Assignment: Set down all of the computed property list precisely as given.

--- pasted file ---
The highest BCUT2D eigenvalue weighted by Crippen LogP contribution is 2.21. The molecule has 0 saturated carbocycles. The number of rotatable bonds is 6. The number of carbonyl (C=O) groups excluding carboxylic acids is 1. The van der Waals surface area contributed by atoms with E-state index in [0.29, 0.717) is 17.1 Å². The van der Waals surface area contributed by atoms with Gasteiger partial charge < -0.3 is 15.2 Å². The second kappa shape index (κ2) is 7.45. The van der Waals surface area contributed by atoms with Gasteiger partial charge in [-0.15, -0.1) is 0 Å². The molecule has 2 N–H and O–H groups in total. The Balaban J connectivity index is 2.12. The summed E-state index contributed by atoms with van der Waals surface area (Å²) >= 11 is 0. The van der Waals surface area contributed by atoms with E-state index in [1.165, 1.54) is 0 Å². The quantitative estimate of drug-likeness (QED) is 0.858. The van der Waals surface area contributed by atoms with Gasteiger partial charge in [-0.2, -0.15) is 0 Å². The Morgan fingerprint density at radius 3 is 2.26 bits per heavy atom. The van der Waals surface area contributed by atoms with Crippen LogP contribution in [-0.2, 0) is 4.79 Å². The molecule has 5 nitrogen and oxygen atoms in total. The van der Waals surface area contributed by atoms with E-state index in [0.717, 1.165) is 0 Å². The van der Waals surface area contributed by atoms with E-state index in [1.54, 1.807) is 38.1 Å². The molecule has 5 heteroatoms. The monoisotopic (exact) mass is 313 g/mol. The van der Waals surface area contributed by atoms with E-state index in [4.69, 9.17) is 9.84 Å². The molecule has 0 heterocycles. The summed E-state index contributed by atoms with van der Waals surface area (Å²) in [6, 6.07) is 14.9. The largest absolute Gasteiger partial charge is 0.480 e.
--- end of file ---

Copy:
The highest BCUT2D eigenvalue weighted by Crippen LogP contribution is 2.21. The molecule has 0 saturated carbocycles. The number of rotatable bonds is 6. The number of carbonyl (C=O) groups excluding carboxylic acids is 1. The van der Waals surface area contributed by atoms with E-state index in [0.29, 0.717) is 17.1 Å². The van der Waals surface area contributed by atoms with Gasteiger partial charge < -0.3 is 15.2 Å². The second kappa shape index (κ2) is 7.45. The van der Waals surface area contributed by atoms with Gasteiger partial charge in [-0.15, -0.1) is 0 Å². The molecule has 2 N–H and O–H groups in total. The Balaban J connectivity index is 2.12. The summed E-state index contributed by atoms with van der Waals surface area (Å²) >= 11 is 0. The van der Waals surface area contributed by atoms with E-state index in [1.165, 1.54) is 0 Å². The quantitative estimate of drug-likeness (QED) is 0.858. The van der Waals surface area contributed by atoms with Gasteiger partial charge in [-0.2, -0.15) is 0 Å². The Morgan fingerprint density at radius 3 is 2.26 bits per heavy atom. The van der Waals surface area contributed by atoms with Crippen LogP contribution in [-0.2, 0) is 4.79 Å². The molecule has 5 nitrogen and oxygen atoms in total. The van der Waals surface area contributed by atoms with E-state index in [0.717, 1.165) is 0 Å². The van der Waals surface area contributed by atoms with E-state index in [1.54, 1.807) is 38.1 Å². The molecule has 5 heteroatoms. The monoisotopic (exact) mass is 313 g/mol. The van der Waals surface area contributed by atoms with E-state index in [4.69, 9.17) is 9.84 Å². The molecule has 0 heterocycles. The summed E-state index contributed by atoms with van der Waals surface area (Å²) in [6, 6.07) is 14.9. The largest absolute Gasteiger partial charge is 0.480 e.